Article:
Match Point Movie Review
Given Woody Allen's recent track record, no one saw "Match Point" coming. Sure, "Small Time Crooks" and "Curse of the Jade Scorpion" were amusing, but "Hollywood Ending" was a disaster. People have been saying that Allen's best work is decades behind him. And then there's "Match Point."
"Match Point" is not a comedy. Nor does it look or feel like a Woody Allen film. Allen never appears in the movie, even though he wrote and directed it. About an affair that goes dangerously wrong, "Match Point" follows Chris Wilton (Jonathan Rhys-Meyers) as he moves up the social ladder, a la Becky Sharp. Starting out as a tennis pro at a prestigious London facility, he soon falls within the friendship of Tom Hewett (Matthew Goode), a young man from an extremely rich family. Chris begins a relationship with Tom's sister, Chloe (Emily Mortimer), but soon realizes he really has eyes for a struggling American actress named Nola (Scarlett Johansson) - unfortunately, Nola is Tom's fiancée. While his relationship with Chloe turns to marriage, Chris and Nola's love for one another develop to an even stronger level, but the affair threatens to destroy Chris and the entire Hewett family. With everything on the line, Chris must make a difficult decision to save everything...
Spellbound. I was absolutely spellbound while watching this movie. I was expecting a good little romantic thriller, but not an amazing drama that deserved its Golden Globe nomination. Strangely enough, I watched this movie the same day I watched "The New World" - my number one pick of the year. "Match Point" is a close second. I waited for more than a year to watch an award-worthy film, and was fearing I would see none for the year of 2005, but in the same day I saw my first and second picks. Needless to say, it was a good day...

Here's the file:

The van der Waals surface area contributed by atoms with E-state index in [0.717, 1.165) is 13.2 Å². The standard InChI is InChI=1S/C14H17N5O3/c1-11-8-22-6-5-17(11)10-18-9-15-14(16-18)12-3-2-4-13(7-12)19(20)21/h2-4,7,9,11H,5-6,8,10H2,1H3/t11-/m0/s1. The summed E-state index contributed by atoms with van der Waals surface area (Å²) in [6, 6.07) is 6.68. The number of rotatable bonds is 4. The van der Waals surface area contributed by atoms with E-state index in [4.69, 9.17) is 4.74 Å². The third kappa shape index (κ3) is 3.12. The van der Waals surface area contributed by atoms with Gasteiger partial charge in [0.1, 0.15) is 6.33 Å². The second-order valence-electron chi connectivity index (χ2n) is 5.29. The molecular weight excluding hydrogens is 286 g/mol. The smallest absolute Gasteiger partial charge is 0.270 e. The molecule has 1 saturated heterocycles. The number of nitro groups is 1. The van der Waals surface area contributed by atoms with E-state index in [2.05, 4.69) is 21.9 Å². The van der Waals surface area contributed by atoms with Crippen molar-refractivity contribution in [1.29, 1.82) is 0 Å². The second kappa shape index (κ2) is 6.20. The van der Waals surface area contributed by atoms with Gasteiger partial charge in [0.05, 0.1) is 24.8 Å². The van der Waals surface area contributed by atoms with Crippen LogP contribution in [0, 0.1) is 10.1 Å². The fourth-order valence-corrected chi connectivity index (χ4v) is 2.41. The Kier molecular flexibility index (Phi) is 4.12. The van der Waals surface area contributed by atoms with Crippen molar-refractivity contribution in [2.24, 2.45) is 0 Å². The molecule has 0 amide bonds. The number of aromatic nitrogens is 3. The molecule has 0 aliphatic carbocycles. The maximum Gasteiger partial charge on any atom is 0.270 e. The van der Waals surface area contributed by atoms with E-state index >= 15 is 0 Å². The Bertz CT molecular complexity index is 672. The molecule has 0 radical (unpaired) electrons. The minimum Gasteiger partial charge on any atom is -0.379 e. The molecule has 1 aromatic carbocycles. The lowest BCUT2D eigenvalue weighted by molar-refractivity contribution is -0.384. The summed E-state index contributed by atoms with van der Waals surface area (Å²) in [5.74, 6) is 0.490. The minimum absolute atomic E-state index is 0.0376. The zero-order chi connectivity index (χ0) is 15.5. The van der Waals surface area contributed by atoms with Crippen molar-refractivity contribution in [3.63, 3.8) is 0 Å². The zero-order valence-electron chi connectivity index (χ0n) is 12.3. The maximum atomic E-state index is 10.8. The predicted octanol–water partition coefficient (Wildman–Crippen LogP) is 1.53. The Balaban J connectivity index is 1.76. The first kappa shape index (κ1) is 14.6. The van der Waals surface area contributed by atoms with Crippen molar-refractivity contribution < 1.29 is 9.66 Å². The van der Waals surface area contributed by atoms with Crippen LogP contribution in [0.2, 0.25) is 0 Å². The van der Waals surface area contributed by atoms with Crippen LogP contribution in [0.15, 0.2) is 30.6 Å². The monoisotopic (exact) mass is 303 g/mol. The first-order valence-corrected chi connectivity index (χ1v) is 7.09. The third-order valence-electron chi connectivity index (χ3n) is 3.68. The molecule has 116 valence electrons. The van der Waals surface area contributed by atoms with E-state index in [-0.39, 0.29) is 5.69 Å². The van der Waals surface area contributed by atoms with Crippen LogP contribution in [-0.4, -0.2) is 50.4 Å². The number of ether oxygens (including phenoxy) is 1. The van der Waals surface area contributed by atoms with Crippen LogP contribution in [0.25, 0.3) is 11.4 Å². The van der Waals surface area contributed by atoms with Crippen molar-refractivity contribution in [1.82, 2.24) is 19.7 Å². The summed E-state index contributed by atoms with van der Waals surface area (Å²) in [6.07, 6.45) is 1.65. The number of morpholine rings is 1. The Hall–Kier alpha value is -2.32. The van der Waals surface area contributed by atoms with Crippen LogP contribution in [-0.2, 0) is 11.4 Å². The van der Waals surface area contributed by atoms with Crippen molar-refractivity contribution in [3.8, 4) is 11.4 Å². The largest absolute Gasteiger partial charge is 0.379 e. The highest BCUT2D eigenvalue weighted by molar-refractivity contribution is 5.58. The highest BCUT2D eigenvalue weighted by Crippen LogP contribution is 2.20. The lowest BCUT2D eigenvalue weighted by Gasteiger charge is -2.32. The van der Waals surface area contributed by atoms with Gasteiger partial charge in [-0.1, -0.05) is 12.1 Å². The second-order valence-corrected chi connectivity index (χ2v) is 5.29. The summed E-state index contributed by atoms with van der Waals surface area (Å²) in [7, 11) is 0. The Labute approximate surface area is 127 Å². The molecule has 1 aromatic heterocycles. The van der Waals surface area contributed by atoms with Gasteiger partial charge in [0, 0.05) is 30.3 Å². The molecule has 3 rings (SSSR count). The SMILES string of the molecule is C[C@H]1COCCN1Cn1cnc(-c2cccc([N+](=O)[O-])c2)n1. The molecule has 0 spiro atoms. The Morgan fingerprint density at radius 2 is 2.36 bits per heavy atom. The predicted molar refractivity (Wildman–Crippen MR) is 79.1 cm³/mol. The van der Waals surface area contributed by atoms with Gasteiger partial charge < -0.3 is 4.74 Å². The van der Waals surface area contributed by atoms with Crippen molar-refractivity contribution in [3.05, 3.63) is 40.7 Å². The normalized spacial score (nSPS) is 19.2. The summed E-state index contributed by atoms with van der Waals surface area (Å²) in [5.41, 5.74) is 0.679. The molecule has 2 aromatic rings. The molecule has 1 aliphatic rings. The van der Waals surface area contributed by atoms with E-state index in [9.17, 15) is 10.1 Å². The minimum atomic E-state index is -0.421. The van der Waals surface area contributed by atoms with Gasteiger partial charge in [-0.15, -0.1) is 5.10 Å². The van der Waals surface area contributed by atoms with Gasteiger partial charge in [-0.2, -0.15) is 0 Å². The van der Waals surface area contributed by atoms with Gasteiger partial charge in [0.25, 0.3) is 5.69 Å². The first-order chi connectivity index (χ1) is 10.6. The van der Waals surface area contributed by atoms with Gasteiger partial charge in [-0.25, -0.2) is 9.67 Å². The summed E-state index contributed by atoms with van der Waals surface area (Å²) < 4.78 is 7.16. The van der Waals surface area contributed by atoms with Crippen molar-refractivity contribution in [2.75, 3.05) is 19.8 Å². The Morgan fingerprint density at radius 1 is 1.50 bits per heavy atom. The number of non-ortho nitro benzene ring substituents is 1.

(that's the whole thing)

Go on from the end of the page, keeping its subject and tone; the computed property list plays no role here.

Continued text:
Rhys-Meyers is terrific in the lead, exuding an innocent sleaziness that makes us root for him even though he's cheating on his wife. His character ends up having little redeemable value, but at the same time he is essentially a good guy who has made some fatal mistakes. Johansson is good in a supporting role, though compared to some of her other performances she neither shows the talent nor gets the chance to really shine. Other cast members including Goode, Mortimer and Cox are very good in their respective roles.
On top of everything else, kudos have to go to Allen for delivering a surprise out of left field. The movie plays out like an old-fashioned thriller, complete with opera music and static cuts. He takes his time developing the characters and the situation and never rushes to get to the purpose of the film, while at the same time maintaining a good pace. It was amazing how into the film the audience got - people would laugh, people would cringe, and people would just react in various ways to a variety of events in the movie. When Chris makes his big decision, "Match Point" also becomes extremely tense and suspenseful, and things don't let up until the closing credits.
"Match Point" is one of the best movies of the year.
Review by Erik Samdahl unless otherwise indicated.